A colourful history
At the heart of the ANU campus stands a structure that's seen a lot in its time. SIMON JENKINS uncovers the many phases of life experienced by the Pauline Griffin Building.
It's May 1971. Thousands of people have arrived at ANU for the Aquarius Festival of University Arts on the lawns between the Chifley Library and the then Student Union building.
Most are staying at the Canberra showground and arrive at ANU by bus to attend the concerts.
Elements of the Summer of Love linger, it's sex, drugs and rock 'n' roll.
Concertgoer John Nugent told Chris Davies at the time about some of the feisty interactions between the local police and those on site.
"We were out on the lawn in front of Chifley Library and there were a lot of people listening to the music, a lot of drugs, and a really fun, relaxed atmosphere," Nugent said.
"ANU was the centre of the event and people from around Australia were here to have a great time."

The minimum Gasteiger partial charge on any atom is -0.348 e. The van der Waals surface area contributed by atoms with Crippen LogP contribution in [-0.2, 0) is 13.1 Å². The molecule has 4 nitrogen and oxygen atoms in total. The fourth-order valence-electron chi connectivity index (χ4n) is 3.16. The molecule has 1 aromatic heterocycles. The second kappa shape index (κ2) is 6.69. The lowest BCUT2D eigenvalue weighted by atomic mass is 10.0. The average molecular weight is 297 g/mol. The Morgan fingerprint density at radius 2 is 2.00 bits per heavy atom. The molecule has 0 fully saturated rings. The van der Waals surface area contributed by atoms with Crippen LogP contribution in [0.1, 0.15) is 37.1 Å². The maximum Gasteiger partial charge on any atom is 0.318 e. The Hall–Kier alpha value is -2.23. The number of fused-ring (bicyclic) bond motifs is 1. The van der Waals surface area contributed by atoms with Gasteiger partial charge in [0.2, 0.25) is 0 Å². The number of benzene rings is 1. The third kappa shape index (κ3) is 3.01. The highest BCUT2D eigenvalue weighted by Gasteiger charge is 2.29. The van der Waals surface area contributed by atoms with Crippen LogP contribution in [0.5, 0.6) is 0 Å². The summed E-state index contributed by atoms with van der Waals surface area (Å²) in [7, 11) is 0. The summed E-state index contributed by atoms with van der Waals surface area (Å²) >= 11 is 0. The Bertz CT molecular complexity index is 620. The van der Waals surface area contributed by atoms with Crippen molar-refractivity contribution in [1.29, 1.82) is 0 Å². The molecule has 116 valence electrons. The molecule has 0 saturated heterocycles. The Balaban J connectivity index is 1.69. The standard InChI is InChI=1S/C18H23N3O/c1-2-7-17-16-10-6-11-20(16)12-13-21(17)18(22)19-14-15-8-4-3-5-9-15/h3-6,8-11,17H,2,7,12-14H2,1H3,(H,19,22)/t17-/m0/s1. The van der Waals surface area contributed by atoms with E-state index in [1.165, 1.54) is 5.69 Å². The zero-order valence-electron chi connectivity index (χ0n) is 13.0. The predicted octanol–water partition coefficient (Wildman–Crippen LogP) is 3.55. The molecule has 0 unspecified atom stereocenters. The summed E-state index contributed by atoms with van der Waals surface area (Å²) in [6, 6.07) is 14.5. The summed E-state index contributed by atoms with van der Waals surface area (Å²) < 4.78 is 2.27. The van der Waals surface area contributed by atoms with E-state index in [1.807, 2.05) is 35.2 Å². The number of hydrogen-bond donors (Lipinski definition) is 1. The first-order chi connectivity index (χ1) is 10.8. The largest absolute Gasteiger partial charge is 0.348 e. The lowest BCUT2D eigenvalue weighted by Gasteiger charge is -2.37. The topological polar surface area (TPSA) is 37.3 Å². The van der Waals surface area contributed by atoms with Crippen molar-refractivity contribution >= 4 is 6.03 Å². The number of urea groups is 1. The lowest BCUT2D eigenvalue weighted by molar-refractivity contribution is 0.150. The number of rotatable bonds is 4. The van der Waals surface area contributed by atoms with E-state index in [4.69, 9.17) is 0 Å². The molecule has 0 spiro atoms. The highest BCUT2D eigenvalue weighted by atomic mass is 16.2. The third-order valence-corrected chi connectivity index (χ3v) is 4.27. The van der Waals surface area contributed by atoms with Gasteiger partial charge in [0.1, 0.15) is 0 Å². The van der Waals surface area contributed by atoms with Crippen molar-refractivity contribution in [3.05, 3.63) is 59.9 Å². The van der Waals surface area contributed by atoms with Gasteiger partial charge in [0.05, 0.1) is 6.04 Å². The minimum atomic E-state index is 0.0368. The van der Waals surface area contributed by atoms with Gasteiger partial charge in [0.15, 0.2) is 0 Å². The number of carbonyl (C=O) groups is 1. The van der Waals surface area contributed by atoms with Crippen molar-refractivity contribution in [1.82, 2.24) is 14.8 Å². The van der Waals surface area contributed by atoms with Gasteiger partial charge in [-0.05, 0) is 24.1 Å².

Suddenly police - dressed in full riot gear that included black helmets, batons and riot shields - marched onto the lawn from the side of the Student Union building.
"We thought that they were after ratbags but then the riot police walked up to three girls who were eating lunch on the lawns and just started to beat the shit out of them," Nugent said.
"Other police began kicking and beating those nearest to them. People were running everywhere and there was a lot of yelling and screaming."
Many festivalgoers barricaded themselves in the Student Union.
"This turned out to be a wonderful location, as we were locked up with the Uni pub," Nugent said.